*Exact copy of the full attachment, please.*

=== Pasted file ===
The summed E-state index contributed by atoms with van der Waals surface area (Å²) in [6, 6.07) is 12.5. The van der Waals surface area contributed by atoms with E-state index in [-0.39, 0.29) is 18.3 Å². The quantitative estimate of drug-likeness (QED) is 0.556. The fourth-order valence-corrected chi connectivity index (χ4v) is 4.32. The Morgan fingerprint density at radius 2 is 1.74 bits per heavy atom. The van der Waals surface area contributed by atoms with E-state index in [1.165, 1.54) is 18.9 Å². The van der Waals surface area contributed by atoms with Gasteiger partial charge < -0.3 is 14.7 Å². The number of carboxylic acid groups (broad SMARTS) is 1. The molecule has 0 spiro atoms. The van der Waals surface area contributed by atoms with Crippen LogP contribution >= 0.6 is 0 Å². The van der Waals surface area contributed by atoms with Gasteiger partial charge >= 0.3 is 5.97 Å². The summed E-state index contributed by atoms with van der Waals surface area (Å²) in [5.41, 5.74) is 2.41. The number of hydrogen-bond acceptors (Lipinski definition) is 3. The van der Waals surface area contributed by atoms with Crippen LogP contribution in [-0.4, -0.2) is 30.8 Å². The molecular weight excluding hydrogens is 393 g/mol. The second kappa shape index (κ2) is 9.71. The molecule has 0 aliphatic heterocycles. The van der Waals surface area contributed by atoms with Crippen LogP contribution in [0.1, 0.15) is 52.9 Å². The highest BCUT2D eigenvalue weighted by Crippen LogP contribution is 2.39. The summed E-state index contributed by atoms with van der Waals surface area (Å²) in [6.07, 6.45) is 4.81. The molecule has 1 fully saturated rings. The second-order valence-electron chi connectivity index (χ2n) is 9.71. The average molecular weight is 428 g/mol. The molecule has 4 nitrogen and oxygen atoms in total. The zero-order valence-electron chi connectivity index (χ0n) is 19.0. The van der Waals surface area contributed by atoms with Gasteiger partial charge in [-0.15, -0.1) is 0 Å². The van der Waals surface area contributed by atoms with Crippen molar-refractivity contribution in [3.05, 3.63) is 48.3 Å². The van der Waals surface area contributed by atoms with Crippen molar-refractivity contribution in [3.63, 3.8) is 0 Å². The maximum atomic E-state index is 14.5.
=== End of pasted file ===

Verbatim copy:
The summed E-state index contributed by atoms with van der Waals surface area (Å²) in [6, 6.07) is 12.5. The van der Waals surface area contributed by atoms with E-state index in [-0.39, 0.29) is 18.3 Å². The quantitative estimate of drug-likeness (QED) is 0.556. The fourth-order valence-corrected chi connectivity index (χ4v) is 4.32. The Morgan fingerprint density at radius 2 is 1.74 bits per heavy atom. The van der Waals surface area contributed by atoms with E-state index in [1.165, 1.54) is 18.9 Å². The van der Waals surface area contributed by atoms with Gasteiger partial charge < -0.3 is 14.7 Å². The number of carboxylic acid groups (broad SMARTS) is 1. The molecule has 0 spiro atoms. The van der Waals surface area contributed by atoms with Crippen LogP contribution >= 0.6 is 0 Å². The van der Waals surface area contributed by atoms with Gasteiger partial charge >= 0.3 is 5.97 Å². The summed E-state index contributed by atoms with van der Waals surface area (Å²) in [5.41, 5.74) is 2.41. The number of hydrogen-bond acceptors (Lipinski definition) is 3. The van der Waals surface area contributed by atoms with Crippen LogP contribution in [-0.4, -0.2) is 30.8 Å². The molecular weight excluding hydrogens is 393 g/mol. The second kappa shape index (κ2) is 9.71. The molecule has 0 aliphatic heterocycles. The van der Waals surface area contributed by atoms with Crippen LogP contribution in [0.1, 0.15) is 52.9 Å². The highest BCUT2D eigenvalue weighted by Crippen LogP contribution is 2.39. The summed E-state index contributed by atoms with van der Waals surface area (Å²) in [6.07, 6.45) is 4.81. The molecule has 1 fully saturated rings. The second-order valence-electron chi connectivity index (χ2n) is 9.71. The average molecular weight is 428 g/mol. The molecule has 4 nitrogen and oxygen atoms in total. The zero-order valence-electron chi connectivity index (χ0n) is 19.0. The van der Waals surface area contributed by atoms with Gasteiger partial charge in [-0.15, -0.1) is 0 Å². The van der Waals surface area contributed by atoms with Crippen molar-refractivity contribution in [3.05, 3.63) is 48.3 Å². The van der Waals surface area contributed by atoms with Crippen molar-refractivity contribution in [3.63, 3.8) is 0 Å². The maximum atomic E-state index is 14.5.